Opening the Door to SPACs
In another major development, HKEX has introduced new rules allowing SPACs to list, but with a number of significant conditions that may limit Hong Kong‘s appeal for sponsors.
SPACs have proven extremely popular in the U.S. in recent years, and other major markets, including the U.K. and Singapore, have also introduced rules to facilitate listings. (See “Wide-Ranging Reforms of UK Capital Markets: A Watershed Moment?” and “Choppy Market for SPACs and PIPEs, Competition for Targets Spurs Deal Innovations.”) Moreover, some major Asia-based operating companies have chosen to go public through de-SPAC transactions (merging with a SPAC) rather than via traditional IPOs. In light of these developments, there was competitive pressure at HKEX to introduce a SPAC regime.
However, given the unique risks and investor characteristics of the Hong Kong market, HKEX opted for a regime that permits only “the listing of SPACs that have experienced and reputable SPAC promoters that seek good quality de-SPAC targets.” As a result, the proposed rules are heavy on investor protection and present significant hurdles for promoters and target companies compared to other jurisdictions.
Among the key features to protect investors:
- Only professional investors will be permitted to subscribe for or trade SPAC securities.
- SPACs will be required to ring-fence 100% of their IPO proceeds in order to refund investors their full pro rata share if they seek redemption. This effectively creates a risk-free structure for investors, while promoters will bear all the expenses in connection with the IPO and operations (including underwriting commissions and taxes).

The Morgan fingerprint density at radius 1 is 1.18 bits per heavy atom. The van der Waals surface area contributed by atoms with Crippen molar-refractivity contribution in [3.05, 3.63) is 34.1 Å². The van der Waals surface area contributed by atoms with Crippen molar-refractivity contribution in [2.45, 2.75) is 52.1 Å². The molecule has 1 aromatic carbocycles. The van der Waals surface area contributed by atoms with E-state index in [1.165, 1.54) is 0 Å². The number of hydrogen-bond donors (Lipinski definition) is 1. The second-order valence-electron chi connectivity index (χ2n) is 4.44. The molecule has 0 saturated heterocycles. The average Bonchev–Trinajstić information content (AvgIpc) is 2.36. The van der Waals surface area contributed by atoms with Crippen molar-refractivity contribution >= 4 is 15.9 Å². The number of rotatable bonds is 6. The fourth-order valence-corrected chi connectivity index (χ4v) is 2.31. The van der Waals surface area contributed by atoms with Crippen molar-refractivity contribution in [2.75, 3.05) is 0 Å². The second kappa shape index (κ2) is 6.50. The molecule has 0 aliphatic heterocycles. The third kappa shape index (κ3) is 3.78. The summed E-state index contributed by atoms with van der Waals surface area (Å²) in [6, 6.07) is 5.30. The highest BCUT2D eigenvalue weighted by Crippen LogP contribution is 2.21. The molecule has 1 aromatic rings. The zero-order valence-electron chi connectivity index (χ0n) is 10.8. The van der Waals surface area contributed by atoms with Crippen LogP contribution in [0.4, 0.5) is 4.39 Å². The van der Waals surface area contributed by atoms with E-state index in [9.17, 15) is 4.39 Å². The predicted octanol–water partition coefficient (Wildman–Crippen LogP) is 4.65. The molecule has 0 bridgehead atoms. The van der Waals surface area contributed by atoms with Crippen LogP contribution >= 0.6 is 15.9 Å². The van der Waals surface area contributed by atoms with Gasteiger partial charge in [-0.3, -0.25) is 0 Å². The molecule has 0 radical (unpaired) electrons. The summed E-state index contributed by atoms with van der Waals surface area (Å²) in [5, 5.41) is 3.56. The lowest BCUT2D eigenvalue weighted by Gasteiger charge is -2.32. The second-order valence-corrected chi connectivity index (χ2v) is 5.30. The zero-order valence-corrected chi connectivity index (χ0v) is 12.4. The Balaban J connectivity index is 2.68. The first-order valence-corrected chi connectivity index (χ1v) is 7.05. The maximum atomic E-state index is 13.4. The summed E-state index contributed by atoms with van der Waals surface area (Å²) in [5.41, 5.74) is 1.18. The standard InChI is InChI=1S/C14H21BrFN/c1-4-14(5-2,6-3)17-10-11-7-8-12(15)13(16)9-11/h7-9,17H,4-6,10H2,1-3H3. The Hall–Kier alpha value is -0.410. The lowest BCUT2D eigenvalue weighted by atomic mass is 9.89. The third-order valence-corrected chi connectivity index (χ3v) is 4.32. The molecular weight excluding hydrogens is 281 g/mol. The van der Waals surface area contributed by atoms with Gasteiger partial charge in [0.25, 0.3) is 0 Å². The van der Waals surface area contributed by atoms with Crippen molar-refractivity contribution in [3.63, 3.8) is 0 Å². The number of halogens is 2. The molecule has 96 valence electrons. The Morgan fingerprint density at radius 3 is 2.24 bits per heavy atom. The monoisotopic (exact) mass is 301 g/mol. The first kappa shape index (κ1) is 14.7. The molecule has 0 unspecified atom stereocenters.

Aspiring SPAC promoters must meet rigorous eligibility criteria, and SPAC IPOs will be subject to stringent fundraising and distribution requirements, including:
- a minimum IPO fund-raise of HK$1 billion; and
- distribution to at least 75 professional investors, with at least 75% of the shares placed with at least 20 institutional investors.
In the highly competitive market for de-SPAC targets, HKEX’s strict requirements may make Hong Kong SPACs less attractive as merger candidates. Much of the appeal of merging with a SPAC is deal and pricing certainty and, for a public-ready company, speed as compared to a traditional IPO. Those attractions may be undermined for Hong Kong SPACs by HKEX’s proposals:
- HKEX will treat de-SPAC transactions as new listing applications. A sponsor must be appointed to conduct IPO-level due diligence, a prospectus must be produced and the application will be fully vetted by HKEX. The time required will therefore be comparable to that of a traditional IPO. This is not unlike the regulatory focus in the U.S. on the de-SPAC transaction being the “true IPO” transaction for the target company. SPACs will be required to raise money via a PIPE (private investment in public equity) placement to independent professional investors simultaneous with any de-SPAC transaction, which is intended as an arms-length validation of the valuation. The minimum required size of the PIPE transaction will be subject to a sliding scale based on the de-SPAC target valuation, with a minimum PIPE of at least 25% of the market capitalization of the successor company required where the de-SPAC valuation is less than HK$2 billion to as low as 7.5% where the de-SPAC valuation is HK$7 billion or more. At least 50% must be placed with a minimum of three asset management firms or funds with HK$8 billion in assets under management. Any de-SPAC transaction will thus be conditioned on the ability to price and sell the PIPE deal to external investors, potentially undermining deal certainty.
The SPAC rules came into effect January 1, 2022.